Mary Dawson: How can we govern Canada ethically?
It can’t be easy, being The House of Commons’ moral compass. Since 2007, Mary Dawson has been Canada’s Conflict of Interest and Ethics Commissioner, presiding over approximately 308 Members of Parliament (MPs) and 2,500 public office holders.
Dawson's May 4 workshop will present her perspectives on the public’s trust in elected officials and government institutions, and how we can ensure high standards of ethical governance.
“People want to follow the rules, on the whole,” says Dawson, who also spoke at last year’s WSSR. “We’re as ethical as we ever were and we’re probably more conscious of it, so we’re a little more ethical.”
Nonetheless, infractions happen and Dawson’s office is kept busy answering inquiries from MPs, monitoring their reporting activities, running investigations and writing reports.
The Conflict of Interest Act governs the public office holders, while a Code of Ethics is applied to MPs.
“The major strength of this system is that the act and the code exist at all,” says Dawson, who had a long career in the Department of Justice before she retired as the Associate Deputy Minister in 2005.
“The main focus of both the Act and the Code is on conflict of interest, and my office tries to make those rules as clear as possible, with guidelines on the website. I see my job as largely educational and explanatory, giving advice.”
Some see her as an effective enforcer of the rules about accepting gifts, lobbying, using insider information, giving or receiving preferential treatment or using political influence — and other infractions.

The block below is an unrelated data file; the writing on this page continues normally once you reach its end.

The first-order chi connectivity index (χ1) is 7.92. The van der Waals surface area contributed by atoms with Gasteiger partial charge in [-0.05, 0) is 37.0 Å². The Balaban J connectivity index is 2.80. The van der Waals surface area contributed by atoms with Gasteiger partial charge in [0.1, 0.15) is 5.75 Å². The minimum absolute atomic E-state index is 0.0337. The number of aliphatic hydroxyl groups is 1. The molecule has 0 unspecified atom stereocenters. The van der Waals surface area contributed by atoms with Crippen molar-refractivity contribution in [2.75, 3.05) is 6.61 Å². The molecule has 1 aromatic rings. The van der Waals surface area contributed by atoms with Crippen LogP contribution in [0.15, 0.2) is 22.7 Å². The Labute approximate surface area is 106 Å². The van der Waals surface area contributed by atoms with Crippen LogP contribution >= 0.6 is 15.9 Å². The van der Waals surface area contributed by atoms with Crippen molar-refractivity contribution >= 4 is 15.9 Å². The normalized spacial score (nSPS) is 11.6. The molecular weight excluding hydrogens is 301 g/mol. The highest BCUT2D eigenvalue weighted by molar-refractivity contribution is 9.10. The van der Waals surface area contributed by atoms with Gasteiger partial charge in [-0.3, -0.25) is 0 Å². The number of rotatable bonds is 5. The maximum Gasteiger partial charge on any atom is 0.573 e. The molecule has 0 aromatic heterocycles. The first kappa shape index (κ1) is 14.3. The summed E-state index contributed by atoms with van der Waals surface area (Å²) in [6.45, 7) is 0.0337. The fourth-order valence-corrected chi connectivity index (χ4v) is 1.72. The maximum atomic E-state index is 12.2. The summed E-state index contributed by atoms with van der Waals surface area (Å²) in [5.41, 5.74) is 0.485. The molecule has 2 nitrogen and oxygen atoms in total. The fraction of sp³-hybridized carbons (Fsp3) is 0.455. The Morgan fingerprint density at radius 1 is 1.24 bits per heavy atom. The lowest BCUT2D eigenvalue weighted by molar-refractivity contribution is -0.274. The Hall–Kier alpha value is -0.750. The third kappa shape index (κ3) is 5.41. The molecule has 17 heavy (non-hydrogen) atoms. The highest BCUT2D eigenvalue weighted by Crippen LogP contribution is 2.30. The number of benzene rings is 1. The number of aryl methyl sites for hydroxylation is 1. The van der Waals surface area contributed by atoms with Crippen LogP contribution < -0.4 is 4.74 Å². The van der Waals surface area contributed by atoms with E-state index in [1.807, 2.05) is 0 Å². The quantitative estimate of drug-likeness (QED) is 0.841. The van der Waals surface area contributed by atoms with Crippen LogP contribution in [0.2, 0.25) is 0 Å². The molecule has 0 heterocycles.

“We aim to prevent, not to punish,” says Dawson. “But I can do an investigation, issue a report and shame you into the ground.”
One rule that her office struggles to explain and enforce is the gifting rule.
“There are reporting requirements that go along with gifts,” says Dawson. “Many people confuse the reporting requirement limit — which is $200 under the Act — with the rule itself. These are two different issues. If you get a gift of $150, you don’t have to report it, but it doesn’t mean you can accept it.”
Dawson’s office can investigate if somebody contravenes, and there are penalties for failure to report in a set period of time. Her workshop will examine a few recent cases in the public domain, to illustrate what could work better in the Act and Code.
“There’s currently no post-employment reporting requirement: once somebody’s left office, when they are not allowed to take jobs with companies they dealt with in office,” says Dawson. “Also, timelines for reporting and annual reviews exist in the Act, but not the Code. I’d like to add more timelines within the code, which could allow me to apply a penalty.”
But Dawson’s biggest piece of advice to her MPs and public office holders is simple: “Be better — then the public will respect you more.”